Critical Military Studies Issues 2016
Double special issue Embodying Militarism: Exploring the Spaces and Bodies In-between guest edited by Synne L. Dyvik & Lauren Greenwood creates an inter-disciplinary space to explore embodied experiences of militarism, militarization, and war, and some of the challenges of studying the military. It features original articles from Peter Adey, David Denney, Rikke Jensen & Alasdair Pinkerton on the embodied-researcher experience of visiting a Royal Navy warship, from academic Sarah Bulmer and veteran and scholar David Jackson on the need for new ways of generating knowledge about embodied experience, from Jesse Crane-Seeber on sexuality, sexiness, and militarized bodies, from Synne L. Dyvik on methods for reading and writing embodiment, from Harriet Gray on the embodied experience of attempting to occupy the spaces in between collaboration and disengagement in conducting feminist-informed, critical research on the British military, from Lauren Greenwood on how a specialized and masculinized form of military agency can get written into the body, and from Kevin McSorley on the intensity, joy and politics of doing British Military Fitness. The special issue also features Encounters pieces from Catherine Baker on how writing about embodiment as an act of compression and translation, from Torika Bolatagici on Fijian military embodiment in artistic and scholarly inquiry, from Susanna Hast on songwriting, dance, performance and international relations, and an extract and commentary from scholar and veteran Pip Thornton on the poetry and prose she wrote in the years following her deployment to Iraq in 2003.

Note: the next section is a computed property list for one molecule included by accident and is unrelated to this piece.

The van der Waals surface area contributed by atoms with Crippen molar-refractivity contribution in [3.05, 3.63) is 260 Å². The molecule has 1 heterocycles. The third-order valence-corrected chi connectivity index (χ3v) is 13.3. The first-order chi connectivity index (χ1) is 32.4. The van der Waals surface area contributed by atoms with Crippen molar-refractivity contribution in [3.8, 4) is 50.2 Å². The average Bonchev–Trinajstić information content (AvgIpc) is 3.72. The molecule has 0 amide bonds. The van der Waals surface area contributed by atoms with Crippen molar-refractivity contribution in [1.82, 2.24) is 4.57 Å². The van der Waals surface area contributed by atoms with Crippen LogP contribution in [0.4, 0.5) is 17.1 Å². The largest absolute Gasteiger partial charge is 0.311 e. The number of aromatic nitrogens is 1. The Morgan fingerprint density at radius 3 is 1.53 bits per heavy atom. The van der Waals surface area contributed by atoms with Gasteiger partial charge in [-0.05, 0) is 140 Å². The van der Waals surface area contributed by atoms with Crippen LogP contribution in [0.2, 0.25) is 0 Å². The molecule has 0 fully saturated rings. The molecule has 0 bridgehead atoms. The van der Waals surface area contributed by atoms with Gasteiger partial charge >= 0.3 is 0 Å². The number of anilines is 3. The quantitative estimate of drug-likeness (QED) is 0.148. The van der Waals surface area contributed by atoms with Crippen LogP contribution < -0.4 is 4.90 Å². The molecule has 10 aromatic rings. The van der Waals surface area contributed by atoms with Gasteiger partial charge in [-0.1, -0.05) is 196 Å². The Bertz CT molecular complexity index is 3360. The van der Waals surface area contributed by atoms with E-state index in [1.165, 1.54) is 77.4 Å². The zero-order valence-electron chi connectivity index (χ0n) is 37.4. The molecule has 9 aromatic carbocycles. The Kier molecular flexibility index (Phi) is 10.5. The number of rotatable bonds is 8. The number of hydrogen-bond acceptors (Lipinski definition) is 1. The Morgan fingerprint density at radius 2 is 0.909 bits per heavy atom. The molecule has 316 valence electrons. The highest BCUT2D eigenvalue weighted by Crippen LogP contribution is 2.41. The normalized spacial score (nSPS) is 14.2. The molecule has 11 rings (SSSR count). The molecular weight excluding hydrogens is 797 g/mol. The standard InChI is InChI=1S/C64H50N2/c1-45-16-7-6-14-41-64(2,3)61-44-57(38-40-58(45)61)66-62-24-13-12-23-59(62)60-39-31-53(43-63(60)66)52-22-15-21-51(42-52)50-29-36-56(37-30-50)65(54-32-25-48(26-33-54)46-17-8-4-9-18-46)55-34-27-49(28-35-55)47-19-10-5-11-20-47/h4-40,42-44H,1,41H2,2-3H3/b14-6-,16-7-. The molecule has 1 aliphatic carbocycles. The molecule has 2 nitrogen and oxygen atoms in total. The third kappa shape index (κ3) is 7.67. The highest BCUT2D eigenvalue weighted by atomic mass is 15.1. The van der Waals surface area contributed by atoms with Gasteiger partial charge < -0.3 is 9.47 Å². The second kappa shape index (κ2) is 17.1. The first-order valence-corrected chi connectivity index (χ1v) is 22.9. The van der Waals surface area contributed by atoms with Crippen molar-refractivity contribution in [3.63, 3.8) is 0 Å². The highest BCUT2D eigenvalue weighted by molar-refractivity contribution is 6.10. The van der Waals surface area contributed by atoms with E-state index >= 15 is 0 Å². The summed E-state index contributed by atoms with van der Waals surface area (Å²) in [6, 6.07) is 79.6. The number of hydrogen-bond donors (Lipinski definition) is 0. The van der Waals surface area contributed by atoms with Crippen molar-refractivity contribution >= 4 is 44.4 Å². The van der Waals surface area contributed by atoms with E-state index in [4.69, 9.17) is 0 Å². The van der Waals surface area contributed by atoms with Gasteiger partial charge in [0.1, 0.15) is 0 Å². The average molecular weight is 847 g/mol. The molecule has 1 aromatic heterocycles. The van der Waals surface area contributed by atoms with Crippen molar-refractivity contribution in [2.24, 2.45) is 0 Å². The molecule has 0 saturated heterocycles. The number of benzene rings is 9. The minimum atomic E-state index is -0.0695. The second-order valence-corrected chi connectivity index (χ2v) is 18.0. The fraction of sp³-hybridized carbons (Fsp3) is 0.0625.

In this issue Brianne P. Gallagher examines veterans’ experiences on returning from the wars in Iraq and Afghanistan and the bureaucratic and gendered systems of the military-medical complex they have to navigate. Dan Öberg's article stages an ethnographic encounter with a Namibian monument: Heroes’ Acre analysing it and other memorials by extension as 'a guarantee for war'. Markus Kienscherf analyses western counterinsurgency as a neoliberal assemblage of war, police and government ‘at a distance’ and Wendy M. Christensen explores how the military relies on gender inequality to recruit new enlistees through parents, specifically focusing on mothers. David Mutimer highlights militarization in Canadian popular culture during the war in Afghanistan, Marc von Boemcken examines the value of returning to the Enlightenment’s view of war as unknowable chaos and disorder, and Bryan Mabee invites us pay more attention to the historical institutionalization of military power as central to understanding its durability. In Encounters Federica Caso's review essay examines the aesthetics of militarism in Adi Kuntsman and Rebecca L. Stein's book, Digital militarism: Israel’s occupation in the social media age, Rhys Crilley reviews two recent books suggesting how militarism can be successfully challenged, and Matthew Flintham offers insights into how conflict produces and redefines space through his photo essay focusing on a recently demilitarized zone in Norway.